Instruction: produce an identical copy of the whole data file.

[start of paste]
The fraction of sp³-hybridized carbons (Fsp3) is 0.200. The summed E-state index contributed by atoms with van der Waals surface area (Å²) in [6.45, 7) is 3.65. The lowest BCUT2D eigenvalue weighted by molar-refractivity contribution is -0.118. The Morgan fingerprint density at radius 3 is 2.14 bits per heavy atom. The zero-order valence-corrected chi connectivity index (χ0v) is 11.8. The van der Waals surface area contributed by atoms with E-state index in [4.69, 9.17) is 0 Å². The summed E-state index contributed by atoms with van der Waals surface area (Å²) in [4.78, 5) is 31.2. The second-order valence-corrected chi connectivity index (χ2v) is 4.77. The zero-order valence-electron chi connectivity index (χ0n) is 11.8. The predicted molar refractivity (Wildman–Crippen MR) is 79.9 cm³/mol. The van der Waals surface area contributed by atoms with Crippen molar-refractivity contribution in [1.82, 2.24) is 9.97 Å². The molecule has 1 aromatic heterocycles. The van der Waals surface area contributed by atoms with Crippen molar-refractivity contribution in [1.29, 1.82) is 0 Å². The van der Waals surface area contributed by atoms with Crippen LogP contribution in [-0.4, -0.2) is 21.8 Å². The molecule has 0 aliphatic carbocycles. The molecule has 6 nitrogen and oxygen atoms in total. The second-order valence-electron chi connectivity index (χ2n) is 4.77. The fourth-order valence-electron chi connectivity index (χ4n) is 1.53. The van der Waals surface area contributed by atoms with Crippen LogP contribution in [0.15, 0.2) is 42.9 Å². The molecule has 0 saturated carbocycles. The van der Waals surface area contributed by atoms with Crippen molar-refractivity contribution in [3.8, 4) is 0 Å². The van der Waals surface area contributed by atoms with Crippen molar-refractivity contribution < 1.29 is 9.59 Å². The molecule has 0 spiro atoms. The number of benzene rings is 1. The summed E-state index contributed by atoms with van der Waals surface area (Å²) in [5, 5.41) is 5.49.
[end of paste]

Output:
The fraction of sp³-hybridized carbons (Fsp3) is 0.200. The summed E-state index contributed by atoms with van der Waals surface area (Å²) in [6.45, 7) is 3.65. The lowest BCUT2D eigenvalue weighted by molar-refractivity contribution is -0.118. The Morgan fingerprint density at radius 3 is 2.14 bits per heavy atom. The zero-order valence-corrected chi connectivity index (χ0v) is 11.8. The van der Waals surface area contributed by atoms with E-state index in [4.69, 9.17) is 0 Å². The summed E-state index contributed by atoms with van der Waals surface area (Å²) in [4.78, 5) is 31.2. The second-order valence-corrected chi connectivity index (χ2v) is 4.77. The zero-order valence-electron chi connectivity index (χ0n) is 11.8. The predicted molar refractivity (Wildman–Crippen MR) is 79.9 cm³/mol. The van der Waals surface area contributed by atoms with Crippen molar-refractivity contribution in [1.82, 2.24) is 9.97 Å². The molecule has 1 aromatic heterocycles. The van der Waals surface area contributed by atoms with Crippen molar-refractivity contribution in [1.29, 1.82) is 0 Å². The van der Waals surface area contributed by atoms with Crippen LogP contribution in [-0.4, -0.2) is 21.8 Å². The molecule has 0 aliphatic carbocycles. The molecule has 6 nitrogen and oxygen atoms in total. The second-order valence-electron chi connectivity index (χ2n) is 4.77. The fourth-order valence-electron chi connectivity index (χ4n) is 1.53. The van der Waals surface area contributed by atoms with Crippen LogP contribution in [0.15, 0.2) is 42.9 Å². The molecule has 0 saturated carbocycles. The van der Waals surface area contributed by atoms with Crippen molar-refractivity contribution in [3.8, 4) is 0 Å². The van der Waals surface area contributed by atoms with Crippen molar-refractivity contribution < 1.29 is 9.59 Å². The molecule has 0 spiro atoms. The number of benzene rings is 1. The summed E-state index contributed by atoms with van der Waals surface area (Å²) in [5, 5.41) is 5.49.